Posted by Brittany Stepniak – Thursday, August 30th, 2012
A recent study published in Nature Neuroscience proves that people can learn new associations while they sleep and retain what they learned long after waking up.
This sounds like a dream come true for college and graduate students… and even new parents with busy schedules and too little sleep.
Anat Arzi of the Weizmann Institute of Science in Rehovot, Israel got together with her colleagues to perform a unique experiment. Using one of the simplest forms of learning, classical conditioning, they sought to teach 55 healthy participants to associate odors with sounds – while they were sleeping.
While the subjects dozed, the experimenters repeatedly subjected them to pleasant odors, like shampoo and deodorant, and also unpleasant odors, like rotting meant and fish. With each scent, Arzi and her colleagues played a specific sound to accompany the aroma to see if the participants would learn the associations.
It is well known that sleep has an important role in strengthening existing memories, and this conditioning was already known to alter sniffing behavior in people who are awake. The subjects sniff strongly when they hear a tone associated with a pleasant smell, but only weakly in response to a tone associated with an unpleasant one.
The exciting part of the research proved that the sleep conditioning process continued even after the study’s participants awoke. Upon hearing a related associated tone, they would sniff strongly or weakly, even if no odor was present. Moreover, they were completely unaware they had been exposed to that kind of teaching while they slept the previous night.
According to the researchers, the conditioning process was successful regardless of which part of the sleep cycle the subjects were in when the classical conditioning learning process occurred. Nonetheless, sniffing responses were slightly more exaggerated when participants were learning the association during the rapid eye movement (REM) phase – generally occurring in the second half of a full night’s rest.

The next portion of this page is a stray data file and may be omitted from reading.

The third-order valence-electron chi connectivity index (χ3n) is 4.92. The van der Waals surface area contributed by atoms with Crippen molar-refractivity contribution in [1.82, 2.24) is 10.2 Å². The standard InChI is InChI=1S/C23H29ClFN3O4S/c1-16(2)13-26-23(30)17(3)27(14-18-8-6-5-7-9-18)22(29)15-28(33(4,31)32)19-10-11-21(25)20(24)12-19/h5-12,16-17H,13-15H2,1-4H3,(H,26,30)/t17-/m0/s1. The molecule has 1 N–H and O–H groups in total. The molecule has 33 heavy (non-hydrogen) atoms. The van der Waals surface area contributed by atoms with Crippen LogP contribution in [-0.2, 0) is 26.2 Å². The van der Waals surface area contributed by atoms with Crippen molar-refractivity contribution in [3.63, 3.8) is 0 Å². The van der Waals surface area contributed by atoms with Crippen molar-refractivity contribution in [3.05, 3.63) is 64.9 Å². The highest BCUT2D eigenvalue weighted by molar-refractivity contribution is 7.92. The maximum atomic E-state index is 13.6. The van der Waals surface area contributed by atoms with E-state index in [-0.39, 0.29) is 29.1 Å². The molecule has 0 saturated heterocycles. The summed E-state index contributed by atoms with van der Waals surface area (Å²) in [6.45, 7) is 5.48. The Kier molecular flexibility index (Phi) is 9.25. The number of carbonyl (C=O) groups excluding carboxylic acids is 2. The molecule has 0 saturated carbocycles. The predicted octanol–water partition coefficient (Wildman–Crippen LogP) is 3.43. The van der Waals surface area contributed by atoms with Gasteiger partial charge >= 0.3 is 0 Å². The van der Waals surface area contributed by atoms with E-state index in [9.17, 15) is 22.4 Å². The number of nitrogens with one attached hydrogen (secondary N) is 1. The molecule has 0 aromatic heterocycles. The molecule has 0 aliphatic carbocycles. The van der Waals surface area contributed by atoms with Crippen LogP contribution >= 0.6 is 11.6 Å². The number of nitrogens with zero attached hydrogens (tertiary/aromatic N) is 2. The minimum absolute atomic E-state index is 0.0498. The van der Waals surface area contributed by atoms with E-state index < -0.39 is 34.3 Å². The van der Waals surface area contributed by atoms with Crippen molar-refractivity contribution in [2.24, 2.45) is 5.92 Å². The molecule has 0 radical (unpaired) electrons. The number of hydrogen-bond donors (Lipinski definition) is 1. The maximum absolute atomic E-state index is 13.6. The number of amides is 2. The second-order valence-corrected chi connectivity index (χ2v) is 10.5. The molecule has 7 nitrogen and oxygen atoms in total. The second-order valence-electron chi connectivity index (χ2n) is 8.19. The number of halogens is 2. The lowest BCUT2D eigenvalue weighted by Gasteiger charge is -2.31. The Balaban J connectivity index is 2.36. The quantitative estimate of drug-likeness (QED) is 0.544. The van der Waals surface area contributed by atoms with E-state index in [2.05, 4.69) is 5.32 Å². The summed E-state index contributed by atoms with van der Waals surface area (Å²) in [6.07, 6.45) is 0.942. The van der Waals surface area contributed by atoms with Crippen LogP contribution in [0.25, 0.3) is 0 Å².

Arzi seems optimistic about the power of the pillow and speculates that, although there will be definite limits on what human beings can learn in their sleep, “they will be beyond what we have demonstrated.”
These findings could be helpful in a variety of ways, including facets of the medical field. Hospitalized patients in a vegetative or minimally conscious state would be classically conditioned to blink in response to air puffed in their eyes, according to Tristan Bekinschtein, a neuroscientist at the UK Medical Research Council’s Cognition and Brain Sciences Unit in Cambridge (study conducted in 2009). Findings from both studies could help clinicians to more acutely predict which patients have the greatest potential to recover.
Additionally, the medical field is likely to consider offering advanced ‘sleep therapies’ that could help people overcome some detrimental behavioral patterns, like phobias and addictions.
Arzi is motivated to follow-up with these notions and says they are “now trying to implement helpful behavioural modification through sleep-learning.” They are going to do more research to discover exactly which brain mechanisms are involved and the types of learning we use in various states of altered conscientiousness; coma and vegetative states specifically.
Although details describing how this study may be useful in more practical applications have not yet been discussed to a great extent, researchers suggest that medical students may be able to learn different organs in the body by hearing the vocabulary word and having each associated with a specific scent as well. Essentially, it’s a slightly more complicated version of Arzi’s experiment.
Listen to a related NPR story by clicking here highlighting some exciting new discoveries proving that you can learn something new while sleeping.